Blowing In The Wind: The Coming Explosion in Offshore Wind Power

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The answer, my friend, is blowin’ in the wind,
The answer is blowin’ in the wind.

Blowin’ In The Wind
Music and Lyrics by Bob Dylan, 1963

For those in favor of Green Energy, Wind Power always possessed a long attraction as did Solar Power.  Both generate power by harnessing a free resource, the wind or the sun.  And they turn those into energy that can be utilized in a myriad of ways.  Of the two, Wind Power stands as one of the oldest forms of energy production.  It dates back to the 3rd Century when the Byzantine Empire used it for grist milling.  But it did not really see a major expansion into the standard, when running water was not available, until the 10th Century.  It’s role as an alternative to water power is most well known for the famous windmills in The Netherlands in Europe, where there still exist Windmills from the 1400’s.  Nevertheless, with the advent of the steam engine in the 1800s, the economics of the windmill faded until the last 30 years.  

Since the 1990s, new developments in technology enabled Windmills, with tax credits, to become competitive with standard forms of power.  Thus, the initial Wind Farms came into existence, demonstrating how a Green Alternative could compete with traditional power produced via coal or natural gas.  With continuous development of the technology, Windmills saw increasing use across the world, as an individual Windmill which could only produce 2 MW of power in 2001 can produce 9.5 MW today.  This production will continue to grow such that an individual Windmill will produce almost 14 MW by 2025.  However, especially in places such as Europe and the US, opposition arose as they scarred the landscape, killed birds, and lowered property values.  As a result, approvals became more difficult, took longer, and cost more money.  Based on recent data from Wood Mackenzie, the global energy consulting firm, installations of Onshore Wind Capacity, outside of China, will peak in 2021, then enter decline, falling 19% in 2022 and an additional 10% in 2023.  (Please see the following link for the report:$16-billion-of-wind-turbine-capacity-ordered-in-q2-2020/ .)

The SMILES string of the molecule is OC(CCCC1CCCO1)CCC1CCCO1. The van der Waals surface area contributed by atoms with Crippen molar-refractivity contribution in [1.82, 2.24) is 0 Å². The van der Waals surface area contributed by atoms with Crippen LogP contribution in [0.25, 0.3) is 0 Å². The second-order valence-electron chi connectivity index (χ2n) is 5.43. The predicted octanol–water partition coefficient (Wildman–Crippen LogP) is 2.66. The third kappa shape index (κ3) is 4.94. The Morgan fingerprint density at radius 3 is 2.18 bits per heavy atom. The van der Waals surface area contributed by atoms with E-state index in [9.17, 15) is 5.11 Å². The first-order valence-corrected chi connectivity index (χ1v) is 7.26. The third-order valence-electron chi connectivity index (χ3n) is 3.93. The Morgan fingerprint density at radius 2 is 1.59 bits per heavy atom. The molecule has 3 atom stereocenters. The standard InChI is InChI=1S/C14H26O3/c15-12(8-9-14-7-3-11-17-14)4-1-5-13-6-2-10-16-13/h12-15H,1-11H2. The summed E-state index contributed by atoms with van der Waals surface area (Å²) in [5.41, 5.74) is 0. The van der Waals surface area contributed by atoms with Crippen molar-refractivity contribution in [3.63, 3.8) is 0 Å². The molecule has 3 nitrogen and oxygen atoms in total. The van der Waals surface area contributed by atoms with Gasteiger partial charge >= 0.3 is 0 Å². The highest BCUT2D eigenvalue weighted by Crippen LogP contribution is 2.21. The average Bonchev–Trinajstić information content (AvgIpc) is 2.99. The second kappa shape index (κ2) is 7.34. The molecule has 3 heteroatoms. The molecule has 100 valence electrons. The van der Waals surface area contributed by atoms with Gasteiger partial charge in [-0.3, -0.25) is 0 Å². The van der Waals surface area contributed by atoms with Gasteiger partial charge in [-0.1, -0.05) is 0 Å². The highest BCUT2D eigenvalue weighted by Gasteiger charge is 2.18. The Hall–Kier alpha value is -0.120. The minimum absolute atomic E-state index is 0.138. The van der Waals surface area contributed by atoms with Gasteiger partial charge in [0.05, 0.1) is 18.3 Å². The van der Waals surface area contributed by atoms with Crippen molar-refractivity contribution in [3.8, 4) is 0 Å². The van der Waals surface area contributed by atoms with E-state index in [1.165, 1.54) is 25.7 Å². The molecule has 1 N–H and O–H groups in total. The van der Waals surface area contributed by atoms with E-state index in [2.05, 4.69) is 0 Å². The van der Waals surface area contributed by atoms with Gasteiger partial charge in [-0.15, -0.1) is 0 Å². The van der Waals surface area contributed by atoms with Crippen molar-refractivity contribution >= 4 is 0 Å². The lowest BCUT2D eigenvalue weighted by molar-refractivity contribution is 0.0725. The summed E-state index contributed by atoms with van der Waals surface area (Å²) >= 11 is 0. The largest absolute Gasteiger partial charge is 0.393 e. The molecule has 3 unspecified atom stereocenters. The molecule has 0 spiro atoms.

Offshore Windmills appear poised to fill the void and enable overall Wind Power to continue  its growth.  When positioned offshore, these Windmills avoid many of the NIMBY issues that face onshore installations.  And, with standard undersea power cables, these installations can easily hook up to the local grid.  As a result, Offshore Wind Power installations will rise from 6.8 GW in 2020 to a projected 9.8 GW next year, growing almost 45%.  They will then gather steam, rising to 11.5 GW in 2023 before leaping to 19.2 GW in 2025.   All in all, Offshore Wind Power installations will grow over 180% from 2020 to 2025 or at a 23% Compound Annual Growth Rate.  This will make Offshore Wind Power one of the fastest growing major industries in the world.  

While finding new Windmills on land may become a rarer and rarer sight and older Wind Farms may get decommissioned, the economics of the technology, coupled with the policy goal to reduce carbon emissions, will continue to underpin their use.  As a result, annual installations offshore will continue to accelerate throughout the 2020s, reaching 25 – 30 GW per year by 2030, potentially 4x their level in 2020.  With Wind Power continuing to assert its role in the energy grid of the future, The Answer, My Friend, Is Blowin’ In The Wind, The Answer Is Blowin’ In The Wind.  (Data from Wood Mackenzie, JP Morgan, and Jefferies LLC coupled with Green Drake Advisors analysis.)

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